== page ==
How Fast Can A Walleye Swim?

According to the Minnesota DNR, when a moving waterway containing walleye is managed or constructed, the speed of the water moving through that waterway must be less than 2 feet per second to allow for the natural movement of the fish up stream.

With a few calculations we can arrive at a speed of the waterway and therefore a speed that the fish must travel to survive within the waterway.

1 Mile = 5280 Feet*

60 seconds per minute

60 minutes per hour

2 feet of water x 60 seconds = 120 feet of water per minute

120 feet of water per minute x 60 minutes = 7200 feet of water per hour

7200/5280 = 1.36 Miles per hour

Now it may seem that 1.36 miles per hour is not very fast however, at a continuous pace it becomes much more impressive. Many fish, not just walleye, must survive within moving waters their entire lives. They may find calmer water within a pool, pond or lake but for a significant period of their lives they must remain swimming constantly.

Burst Speed

How exactly a fish creates propulsion depends greatly on the natural characteristics of the fish.

According to an MIT article published by Emerging Technology from the arXiv in 2018,

“In the characteristic undulatory swimming motion of fish, muscles contract sequentially along the body to generate a backward-moving wave of body bending. This pushes against the water and produces thrust.”

Said more generally by the same authors,

“When it comes to swimming, fish demonstrate an effortless grace and power that humans can only dream of. While the fastest fish swim at up to 70 miles per hour, no human has ever managed even 4 mph in water. Even the fastest submarines have a top speed of only 50 mph.”

When it comes to the native Minnesota fish we all know well, you have probably seen a bluegill, northern pike or even a walleye in shallow water seemingly disappear with nothing but a cloud of mud, muck or weeds left behind when it swims away.

Although there is no definitive answer, it should be reasonable to estimate that a healthy walleye could have a burst speed of up to 50MPH for short distances when necessary for survival.

 

How Does A Walleye Get It’s Name?

Named for its eyes, the Walleye has a reflective film or “wall” of pigment coving its eyes, helping it see in murky waters. This special adaptation, combined with its razor-sharp teeth, makes this popular game fish an effective predator.

 

What Does A Walleye Eat?

Walleye primarily feed in the low-light conditions of early morning and dusk. They tend to be most active on overcast days and windy days with choppy water. In more turbid or murky water, they will feed throughout the day. A walleye’s diet consists mainly of other fish, but they will also feed on crayfish, worms, and minnows.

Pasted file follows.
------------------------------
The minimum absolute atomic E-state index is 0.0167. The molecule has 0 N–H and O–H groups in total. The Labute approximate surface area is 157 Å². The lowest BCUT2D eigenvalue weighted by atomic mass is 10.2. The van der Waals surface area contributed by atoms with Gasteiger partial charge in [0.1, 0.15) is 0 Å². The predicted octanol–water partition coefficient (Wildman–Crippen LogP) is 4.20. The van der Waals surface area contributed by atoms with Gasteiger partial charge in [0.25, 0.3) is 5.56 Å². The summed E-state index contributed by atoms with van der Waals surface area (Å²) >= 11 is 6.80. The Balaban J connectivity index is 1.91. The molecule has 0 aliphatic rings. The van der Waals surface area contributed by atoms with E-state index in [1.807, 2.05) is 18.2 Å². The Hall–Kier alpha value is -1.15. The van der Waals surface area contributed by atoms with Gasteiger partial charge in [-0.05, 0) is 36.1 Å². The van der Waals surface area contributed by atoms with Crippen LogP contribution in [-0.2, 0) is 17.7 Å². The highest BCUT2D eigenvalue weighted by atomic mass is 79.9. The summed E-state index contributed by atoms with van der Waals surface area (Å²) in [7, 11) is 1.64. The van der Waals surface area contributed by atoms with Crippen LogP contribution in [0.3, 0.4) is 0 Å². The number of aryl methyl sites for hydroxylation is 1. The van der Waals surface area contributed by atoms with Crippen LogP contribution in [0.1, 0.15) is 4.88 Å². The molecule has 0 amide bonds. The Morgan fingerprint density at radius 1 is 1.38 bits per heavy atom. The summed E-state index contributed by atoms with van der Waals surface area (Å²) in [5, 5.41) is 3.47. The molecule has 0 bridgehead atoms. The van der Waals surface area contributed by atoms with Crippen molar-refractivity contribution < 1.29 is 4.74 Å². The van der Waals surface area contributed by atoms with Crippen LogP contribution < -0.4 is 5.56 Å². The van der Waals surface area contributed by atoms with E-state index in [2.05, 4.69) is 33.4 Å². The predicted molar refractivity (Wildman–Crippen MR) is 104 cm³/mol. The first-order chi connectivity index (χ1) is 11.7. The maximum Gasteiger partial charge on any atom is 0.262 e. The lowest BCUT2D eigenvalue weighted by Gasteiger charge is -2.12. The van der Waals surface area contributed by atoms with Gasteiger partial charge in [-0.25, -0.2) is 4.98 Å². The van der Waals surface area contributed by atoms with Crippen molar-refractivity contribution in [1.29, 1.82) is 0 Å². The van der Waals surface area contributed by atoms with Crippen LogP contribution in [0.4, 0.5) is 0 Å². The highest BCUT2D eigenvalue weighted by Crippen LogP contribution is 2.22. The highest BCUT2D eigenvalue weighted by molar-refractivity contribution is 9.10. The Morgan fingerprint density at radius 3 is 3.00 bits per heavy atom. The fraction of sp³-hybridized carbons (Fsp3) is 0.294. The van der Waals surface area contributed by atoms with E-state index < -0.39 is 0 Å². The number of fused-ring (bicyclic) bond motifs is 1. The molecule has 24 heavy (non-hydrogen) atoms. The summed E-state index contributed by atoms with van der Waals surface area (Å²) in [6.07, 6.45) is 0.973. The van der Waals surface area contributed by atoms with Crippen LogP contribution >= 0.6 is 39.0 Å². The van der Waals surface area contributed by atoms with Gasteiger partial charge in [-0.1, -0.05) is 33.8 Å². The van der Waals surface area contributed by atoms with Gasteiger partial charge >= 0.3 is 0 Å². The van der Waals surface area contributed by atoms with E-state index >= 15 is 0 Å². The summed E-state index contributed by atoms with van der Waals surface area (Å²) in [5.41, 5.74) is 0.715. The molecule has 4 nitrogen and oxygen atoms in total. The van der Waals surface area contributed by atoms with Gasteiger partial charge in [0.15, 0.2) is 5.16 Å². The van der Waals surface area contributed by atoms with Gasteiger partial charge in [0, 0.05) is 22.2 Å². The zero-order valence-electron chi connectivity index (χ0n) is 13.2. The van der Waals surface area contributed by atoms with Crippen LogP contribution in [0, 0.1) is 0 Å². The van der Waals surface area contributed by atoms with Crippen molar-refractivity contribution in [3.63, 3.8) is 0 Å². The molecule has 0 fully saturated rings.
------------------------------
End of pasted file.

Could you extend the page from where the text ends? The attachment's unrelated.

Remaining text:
Other Walleye Facts

  • The current world record walleye is 25 pounds and was caught in Tennessee in 1960.
  • Although the walleye is not related to the pike, they are sometimes known as “Yellow Pike.”
  • Baby walleye are called “fries.”
  • These fish are typically found in depths of 15 to 30 feet.
  • During the nighttime, walleye will come closer to the shore.
  • The oldest recorded age for a walleye was 29 years.
  • Walleye are ranked high in the food chain.
  • Walleye are known for their delicious and finely textured meat. They are the most sought after fish in many northern states.
  • Walleye is the state fish of Minnesota, South Dakota, Ohio and Vermont.
  • Walleye are believed to only see the colors red and green.
  • Walleye prefer cold water over warm water.

 

Pelican Lake Walleye Fishing Tips

  • Possession limit of 6. No slot limit. One walleye over 20” allowed per license.
  • Due to sensitivity to light, walleye are more active at night.
  • At night, walleye come to shallower water to feed.
  • Although springtime will give you the most luck out on the water, walleye can bite year-round.
  • Use gloves when holding a walleye. The teeth and dorsal fin of a walleye are both very sharp!
  • The most common lures used for walleye fishing are jigs and crankbaits. Bottom bouncers and lindy rigs work well on Pelican Lake.
  • The best baits include night crawlers and leeches during the summer and fat heads or shiners in the winter.
  • Pelican Lake is mostly a mud bottom or weedy lake. There are however several sandy areas with underwater structure and elevation perfect for walleye habitat. Weed lines are also home to schools of walleye.

For excellent walleye fishing visit any Pelican Lake Resort this summer 2020!

Pelican Lake Resorts